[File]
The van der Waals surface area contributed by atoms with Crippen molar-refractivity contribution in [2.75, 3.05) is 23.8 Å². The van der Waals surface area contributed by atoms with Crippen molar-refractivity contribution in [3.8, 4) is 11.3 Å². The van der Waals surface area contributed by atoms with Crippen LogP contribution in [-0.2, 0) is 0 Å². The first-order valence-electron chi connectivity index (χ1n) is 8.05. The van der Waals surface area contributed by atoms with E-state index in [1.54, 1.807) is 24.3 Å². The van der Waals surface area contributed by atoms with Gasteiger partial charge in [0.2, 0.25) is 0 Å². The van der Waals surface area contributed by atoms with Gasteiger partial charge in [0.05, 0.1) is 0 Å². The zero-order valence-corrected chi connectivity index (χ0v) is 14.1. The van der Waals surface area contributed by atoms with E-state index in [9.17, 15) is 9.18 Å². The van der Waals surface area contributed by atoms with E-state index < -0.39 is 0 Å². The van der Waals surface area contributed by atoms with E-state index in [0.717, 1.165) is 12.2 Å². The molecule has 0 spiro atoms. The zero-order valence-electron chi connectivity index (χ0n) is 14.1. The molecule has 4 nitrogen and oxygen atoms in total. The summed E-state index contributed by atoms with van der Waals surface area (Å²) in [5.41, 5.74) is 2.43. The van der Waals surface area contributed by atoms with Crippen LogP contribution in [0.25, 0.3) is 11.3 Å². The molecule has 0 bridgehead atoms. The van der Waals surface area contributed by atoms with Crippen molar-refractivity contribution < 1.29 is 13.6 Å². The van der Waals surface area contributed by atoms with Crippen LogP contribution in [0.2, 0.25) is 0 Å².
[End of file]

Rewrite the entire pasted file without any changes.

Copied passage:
The van der Waals surface area contributed by atoms with Crippen molar-refractivity contribution in [2.75, 3.05) is 23.8 Å². The van der Waals surface area contributed by atoms with Crippen molar-refractivity contribution in [3.8, 4) is 11.3 Å². The van der Waals surface area contributed by atoms with Crippen LogP contribution in [-0.2, 0) is 0 Å². The first-order valence-electron chi connectivity index (χ1n) is 8.05. The van der Waals surface area contributed by atoms with E-state index in [1.54, 1.807) is 24.3 Å². The van der Waals surface area contributed by atoms with Gasteiger partial charge in [0.2, 0.25) is 0 Å². The van der Waals surface area contributed by atoms with Gasteiger partial charge in [0.05, 0.1) is 0 Å². The zero-order valence-corrected chi connectivity index (χ0v) is 14.1. The van der Waals surface area contributed by atoms with E-state index in [9.17, 15) is 9.18 Å². The van der Waals surface area contributed by atoms with E-state index < -0.39 is 0 Å². The van der Waals surface area contributed by atoms with E-state index in [0.717, 1.165) is 12.2 Å². The molecule has 0 spiro atoms. The zero-order valence-electron chi connectivity index (χ0n) is 14.1. The molecule has 4 nitrogen and oxygen atoms in total. The summed E-state index contributed by atoms with van der Waals surface area (Å²) in [5.41, 5.74) is 2.43. The van der Waals surface area contributed by atoms with Crippen LogP contribution in [0.25, 0.3) is 11.3 Å². The molecule has 0 bridgehead atoms. The van der Waals surface area contributed by atoms with Crippen molar-refractivity contribution < 1.29 is 13.6 Å². The van der Waals surface area contributed by atoms with Crippen LogP contribution in [0.2, 0.25) is 0 Å².